movie film review | chris tookey


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  Hellboy Review
Tookey's Rating
6 /10
Average Rating
6.33 /10
Hellboy: Ron Perlman , Liz Sherman: Selma Blair
Full Cast >

Directed by: Guillermo del Toro
Written by: Guillermo del Toro, based on the comic books by Mike Mignola

Released: 2004
Origin: US
Colour: C
Length: 112

The latest from horror maestro Guillermo del Toro, the man behind Cronos, The Devil’s Backbone and Blade 2. But Hellboy is not only a horror film – it’s a truly eccentric mixture of fantasy, action, comedy and romance.
Reviewed by Chris Tookey

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Based on a comic-strip by Mike Mignola, it begins with a rip-off of the final scene in Raiders of the Lost Ark as Nazis in 1944 summon up dark forces to help Hitler. They raise a force they can not control – Hellboy.

He grows up from a little demon into a grumpy, red monster (Ron Perlman), minded by John Hurt as a benevolent scientist who works for the FBI. They use Hellboy as a crimebuster whenever the US is under threat from supernatural powers. And he falls in love with a fellow freak (played by Selma Blair), a firestarter who bursts into flames whenever she gets excited.

The joy of Hellboy lies in the visual detail and its quirky unpredictability. There’s a particularly cute, funny sequence as Hellboy seethes with teenage-style angst over his inflammatory inamorata, as she goes on an innocent date with a handsome FBI agent (Rupert Evans).

The action, though extremely violent and sometimes repetitive, has many moments of originality too, and makes neat use of CGI trickery (especially in the scenes where Hellboy takes on endlessly multiplying dogs from hell). Not all the special effects are top-drawer, however, and the fire effects around Selma Blair are less than convincing.

The least impressive aspect of the movie is the main plot line. The villains are dreary - especially Karel Roden as, would you believe, Rasputin, who’s reborn and has made a pact with some dark gods to open their way to Earth.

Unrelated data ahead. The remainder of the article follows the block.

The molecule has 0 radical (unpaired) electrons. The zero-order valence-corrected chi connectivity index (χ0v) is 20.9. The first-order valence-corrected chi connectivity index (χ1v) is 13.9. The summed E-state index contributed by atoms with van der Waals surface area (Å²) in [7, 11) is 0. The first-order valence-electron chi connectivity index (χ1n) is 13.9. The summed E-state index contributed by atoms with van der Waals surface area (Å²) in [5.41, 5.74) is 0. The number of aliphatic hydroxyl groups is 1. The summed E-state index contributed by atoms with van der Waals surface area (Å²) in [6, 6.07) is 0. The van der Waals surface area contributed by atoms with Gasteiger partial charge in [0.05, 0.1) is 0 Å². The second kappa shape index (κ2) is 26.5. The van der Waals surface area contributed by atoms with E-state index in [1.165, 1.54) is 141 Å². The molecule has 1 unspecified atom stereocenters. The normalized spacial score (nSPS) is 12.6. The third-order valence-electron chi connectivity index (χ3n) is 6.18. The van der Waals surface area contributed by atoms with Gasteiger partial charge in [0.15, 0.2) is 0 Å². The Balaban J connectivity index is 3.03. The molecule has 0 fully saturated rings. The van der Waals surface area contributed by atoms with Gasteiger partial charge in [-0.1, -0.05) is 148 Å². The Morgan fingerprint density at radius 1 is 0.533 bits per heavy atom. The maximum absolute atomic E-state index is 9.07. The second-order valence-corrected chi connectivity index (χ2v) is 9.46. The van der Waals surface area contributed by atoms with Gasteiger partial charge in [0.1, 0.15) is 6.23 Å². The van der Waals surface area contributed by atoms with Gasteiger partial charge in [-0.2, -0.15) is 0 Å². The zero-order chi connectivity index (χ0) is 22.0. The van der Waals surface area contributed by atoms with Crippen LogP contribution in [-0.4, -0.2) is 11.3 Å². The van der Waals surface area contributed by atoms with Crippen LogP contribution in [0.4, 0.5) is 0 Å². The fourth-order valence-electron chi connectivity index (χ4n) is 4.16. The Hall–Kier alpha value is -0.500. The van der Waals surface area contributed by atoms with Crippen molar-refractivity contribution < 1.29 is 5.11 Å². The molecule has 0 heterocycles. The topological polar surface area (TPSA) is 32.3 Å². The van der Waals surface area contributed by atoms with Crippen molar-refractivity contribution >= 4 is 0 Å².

I would like to have seen more of Hellboy’s cerebral sidekick, Abe the fish man (voiced by David Hyde Pierce), and the various FBI agents and bosses seem undercharacterised. The plot seldom makes sense and deals with Satanism in a flippant way that some may find distasteful.

I certainly couldn’t follow its storyline for the whole of its over-ambitious two hours and 12 minutes, but it has some darkly comic moments, a lot of visual verve (loads of Gothic detail and a palate of mainly reds and blacks) plus a central performance by Ron Perlman that exudes redneck charisma. I liked it for its originality and sense of fun. Hardcore comic-book enthusiasts will enjoy it even more than I did.

“What immediately attracted me to Hellboy was Mike’s graphic presentation, which was striking and beautiful. He is also a great storyteller, weaving tales that are both mythic and quirky. The character of Hellboy is a unique creation – and a lot of fun – so strong and, at the same time, so human, so vulnerable.”

(Guillermo del Toro)

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